Intraoperative angioscopy may improve the outcome of in situ saphenous vein bypass grafting: a prospective study.
Research output: Contribution to journal › Article
OBJECTIVE: To find out whether intraoperative angioscopic assistance has any effect on graft outcome in patients with critical leg ischemia.Material And Methods: One hundred one patients requiring a below-knee bypass were assigned to undergo in situ saphenous vein bypass with or without intraoperative angioscopic assistance; otherwise treated similarly including preoperative duplex vein mapping, intraoperative graft flow measurements, and angiography. Data on operative details, morbidity, hospital stay, and graft patency were collected prospectively and compared. All patients were followed up for 12 months. RESULTS: The group that underwent angioscopy (A) and the control group (B) were similar in all respects, except for the number of patients enrolled in the groups (32 and 69, respectively). Angioscopy revealed incompletely destructed valves in 34 patients (range, 0 to 5; mean 1), undiagnosed vein branches in 111 patients (mean 4.3), and partly occluding thrombus in 5 patients. The number of postoperative arteriovenous fistulas with signs of failing graft and a need for angiographic or surgical reintervention were significantly higher in group B (P <.0001). The 1-year primary patency rate was significantly better in group A (P <.01), but the primary assisted and secondary patency rates did not differ between the groups. CONCLUSIONS: Angioscopic assistance has an impact on primary graft patency, minimizes the risk for graft failure and thus reduces the need for reintervention by allowing identification of persistent saphenous vein branches, incomplete valve destruction, and partly occluding graft thrombus without adding extra operative time.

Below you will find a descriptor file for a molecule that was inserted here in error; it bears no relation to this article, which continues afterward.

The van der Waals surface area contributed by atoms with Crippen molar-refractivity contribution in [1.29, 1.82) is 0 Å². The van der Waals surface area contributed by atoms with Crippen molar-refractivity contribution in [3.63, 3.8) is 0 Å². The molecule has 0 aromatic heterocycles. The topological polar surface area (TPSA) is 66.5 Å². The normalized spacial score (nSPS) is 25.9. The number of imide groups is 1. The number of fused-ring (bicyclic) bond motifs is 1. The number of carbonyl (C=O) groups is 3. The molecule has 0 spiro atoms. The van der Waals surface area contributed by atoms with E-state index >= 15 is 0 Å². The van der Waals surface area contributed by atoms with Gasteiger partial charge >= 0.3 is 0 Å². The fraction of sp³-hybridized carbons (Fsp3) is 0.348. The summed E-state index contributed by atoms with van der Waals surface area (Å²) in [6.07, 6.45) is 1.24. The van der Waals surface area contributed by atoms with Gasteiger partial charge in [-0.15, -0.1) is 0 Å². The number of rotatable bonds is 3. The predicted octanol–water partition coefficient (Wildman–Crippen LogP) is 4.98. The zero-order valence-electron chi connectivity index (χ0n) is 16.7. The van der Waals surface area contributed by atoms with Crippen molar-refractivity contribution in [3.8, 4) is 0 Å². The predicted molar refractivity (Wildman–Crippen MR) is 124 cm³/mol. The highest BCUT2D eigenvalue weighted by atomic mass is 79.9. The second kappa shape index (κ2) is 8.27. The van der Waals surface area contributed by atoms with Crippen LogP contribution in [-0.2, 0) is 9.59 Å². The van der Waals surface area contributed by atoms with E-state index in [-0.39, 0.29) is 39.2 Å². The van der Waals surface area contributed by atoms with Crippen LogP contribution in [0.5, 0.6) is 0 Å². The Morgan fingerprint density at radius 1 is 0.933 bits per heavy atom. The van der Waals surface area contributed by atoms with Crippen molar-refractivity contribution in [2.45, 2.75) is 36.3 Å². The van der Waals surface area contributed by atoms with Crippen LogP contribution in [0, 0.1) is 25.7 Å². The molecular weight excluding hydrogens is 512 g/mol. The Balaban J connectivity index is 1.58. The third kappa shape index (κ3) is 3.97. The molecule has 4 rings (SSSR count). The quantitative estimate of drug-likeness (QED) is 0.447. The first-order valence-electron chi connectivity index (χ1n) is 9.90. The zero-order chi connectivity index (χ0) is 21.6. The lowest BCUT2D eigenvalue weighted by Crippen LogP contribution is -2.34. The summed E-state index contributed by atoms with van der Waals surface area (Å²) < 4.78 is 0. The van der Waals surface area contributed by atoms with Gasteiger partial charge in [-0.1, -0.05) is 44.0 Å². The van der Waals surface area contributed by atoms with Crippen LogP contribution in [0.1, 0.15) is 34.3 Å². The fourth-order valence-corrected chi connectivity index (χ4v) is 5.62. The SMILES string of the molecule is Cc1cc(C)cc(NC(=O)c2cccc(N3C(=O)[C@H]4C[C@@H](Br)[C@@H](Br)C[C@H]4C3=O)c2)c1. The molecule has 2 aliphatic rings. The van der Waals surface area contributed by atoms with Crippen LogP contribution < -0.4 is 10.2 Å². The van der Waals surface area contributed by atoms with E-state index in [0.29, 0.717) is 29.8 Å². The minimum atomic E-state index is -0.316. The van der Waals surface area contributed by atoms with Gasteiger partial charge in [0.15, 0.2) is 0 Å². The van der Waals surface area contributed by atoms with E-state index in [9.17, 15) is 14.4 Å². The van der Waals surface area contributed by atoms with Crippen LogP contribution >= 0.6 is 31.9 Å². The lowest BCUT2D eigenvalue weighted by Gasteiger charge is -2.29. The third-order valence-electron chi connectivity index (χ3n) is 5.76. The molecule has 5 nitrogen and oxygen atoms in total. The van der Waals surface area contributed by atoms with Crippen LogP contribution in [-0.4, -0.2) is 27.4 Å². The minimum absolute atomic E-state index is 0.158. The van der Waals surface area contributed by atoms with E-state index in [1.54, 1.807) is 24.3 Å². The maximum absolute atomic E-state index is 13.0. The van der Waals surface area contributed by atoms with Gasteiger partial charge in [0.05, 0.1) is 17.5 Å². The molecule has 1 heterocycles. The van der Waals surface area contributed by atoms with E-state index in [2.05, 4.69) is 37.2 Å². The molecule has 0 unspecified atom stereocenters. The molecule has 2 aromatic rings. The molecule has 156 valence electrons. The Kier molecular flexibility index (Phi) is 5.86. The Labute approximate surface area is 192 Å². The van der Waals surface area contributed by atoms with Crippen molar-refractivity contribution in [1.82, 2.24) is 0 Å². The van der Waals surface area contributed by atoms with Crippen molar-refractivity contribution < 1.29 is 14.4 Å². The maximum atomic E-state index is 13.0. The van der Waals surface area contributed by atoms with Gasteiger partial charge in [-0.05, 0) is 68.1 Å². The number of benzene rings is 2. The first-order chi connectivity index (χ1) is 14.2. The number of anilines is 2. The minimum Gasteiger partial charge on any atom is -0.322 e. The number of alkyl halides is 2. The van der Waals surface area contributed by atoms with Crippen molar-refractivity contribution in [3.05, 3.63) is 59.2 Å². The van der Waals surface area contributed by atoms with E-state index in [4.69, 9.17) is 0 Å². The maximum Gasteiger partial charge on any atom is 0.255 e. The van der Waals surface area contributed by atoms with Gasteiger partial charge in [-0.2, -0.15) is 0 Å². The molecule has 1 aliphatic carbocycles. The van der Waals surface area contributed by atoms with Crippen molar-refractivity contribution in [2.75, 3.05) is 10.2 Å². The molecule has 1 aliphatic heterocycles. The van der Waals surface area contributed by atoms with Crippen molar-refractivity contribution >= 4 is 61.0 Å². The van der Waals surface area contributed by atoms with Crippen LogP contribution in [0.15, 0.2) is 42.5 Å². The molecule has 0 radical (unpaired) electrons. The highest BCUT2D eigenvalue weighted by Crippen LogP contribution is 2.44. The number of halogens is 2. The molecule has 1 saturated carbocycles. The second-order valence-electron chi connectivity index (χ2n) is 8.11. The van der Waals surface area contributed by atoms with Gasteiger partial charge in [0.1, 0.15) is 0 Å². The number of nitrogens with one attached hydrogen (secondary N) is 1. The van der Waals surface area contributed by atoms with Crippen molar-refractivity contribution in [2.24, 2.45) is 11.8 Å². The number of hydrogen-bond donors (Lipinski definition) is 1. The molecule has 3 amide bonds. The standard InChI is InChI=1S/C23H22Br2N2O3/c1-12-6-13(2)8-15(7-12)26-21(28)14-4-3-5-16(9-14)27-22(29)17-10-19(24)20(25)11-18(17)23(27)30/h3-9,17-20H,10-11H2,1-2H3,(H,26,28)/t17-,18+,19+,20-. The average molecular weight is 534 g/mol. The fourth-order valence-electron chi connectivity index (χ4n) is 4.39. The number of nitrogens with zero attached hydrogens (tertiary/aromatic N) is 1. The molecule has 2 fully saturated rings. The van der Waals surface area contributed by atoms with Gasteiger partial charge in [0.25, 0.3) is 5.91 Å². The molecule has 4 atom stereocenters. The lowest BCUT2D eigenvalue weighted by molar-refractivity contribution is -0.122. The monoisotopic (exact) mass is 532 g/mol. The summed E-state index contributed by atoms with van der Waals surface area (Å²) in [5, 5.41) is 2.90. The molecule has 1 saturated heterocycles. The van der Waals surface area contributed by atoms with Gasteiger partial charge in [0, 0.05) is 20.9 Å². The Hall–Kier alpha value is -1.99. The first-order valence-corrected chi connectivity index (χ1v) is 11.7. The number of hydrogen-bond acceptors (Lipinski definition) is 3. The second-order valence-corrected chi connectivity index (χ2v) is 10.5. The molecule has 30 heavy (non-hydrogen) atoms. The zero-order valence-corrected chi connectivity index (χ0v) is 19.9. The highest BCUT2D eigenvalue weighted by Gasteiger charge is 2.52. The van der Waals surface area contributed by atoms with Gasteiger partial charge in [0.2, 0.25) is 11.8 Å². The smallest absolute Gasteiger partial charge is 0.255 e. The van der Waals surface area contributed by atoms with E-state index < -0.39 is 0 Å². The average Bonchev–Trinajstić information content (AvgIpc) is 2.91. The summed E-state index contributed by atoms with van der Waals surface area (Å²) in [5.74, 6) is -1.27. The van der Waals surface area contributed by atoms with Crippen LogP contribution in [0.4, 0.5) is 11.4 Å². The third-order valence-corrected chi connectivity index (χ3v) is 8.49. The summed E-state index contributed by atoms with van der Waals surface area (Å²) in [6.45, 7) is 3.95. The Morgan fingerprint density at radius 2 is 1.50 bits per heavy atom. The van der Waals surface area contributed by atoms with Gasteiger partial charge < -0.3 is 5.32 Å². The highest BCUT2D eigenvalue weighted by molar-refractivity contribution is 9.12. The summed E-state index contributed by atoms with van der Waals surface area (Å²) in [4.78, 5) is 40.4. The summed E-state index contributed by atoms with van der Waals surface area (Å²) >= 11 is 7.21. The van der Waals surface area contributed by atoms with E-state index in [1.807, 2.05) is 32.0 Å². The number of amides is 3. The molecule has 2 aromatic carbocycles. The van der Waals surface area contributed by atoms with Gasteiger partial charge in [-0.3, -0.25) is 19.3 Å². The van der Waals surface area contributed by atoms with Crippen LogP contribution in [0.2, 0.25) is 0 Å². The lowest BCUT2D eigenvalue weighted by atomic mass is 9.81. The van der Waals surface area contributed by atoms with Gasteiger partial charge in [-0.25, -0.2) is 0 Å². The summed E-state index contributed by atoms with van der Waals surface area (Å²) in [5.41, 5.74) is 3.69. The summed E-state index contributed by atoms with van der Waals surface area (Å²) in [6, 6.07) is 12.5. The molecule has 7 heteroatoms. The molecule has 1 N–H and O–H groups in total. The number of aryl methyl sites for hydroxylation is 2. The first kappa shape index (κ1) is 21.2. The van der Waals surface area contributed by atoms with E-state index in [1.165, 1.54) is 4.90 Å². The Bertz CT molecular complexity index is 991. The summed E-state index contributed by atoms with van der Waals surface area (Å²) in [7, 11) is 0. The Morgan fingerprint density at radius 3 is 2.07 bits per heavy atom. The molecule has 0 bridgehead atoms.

|Research areas and keywords||
Subject classification (UKÄ) – MANDATORY
|Journal||Journal of Vascular Surgery|
|Publication status||Published - 2002|
The information about affiliations in this record was updated in December 2015. The record was previously connected to the following departments: Surgery (Lund) (013009000), Emergency medicine/Medicine/Surgery (013240200)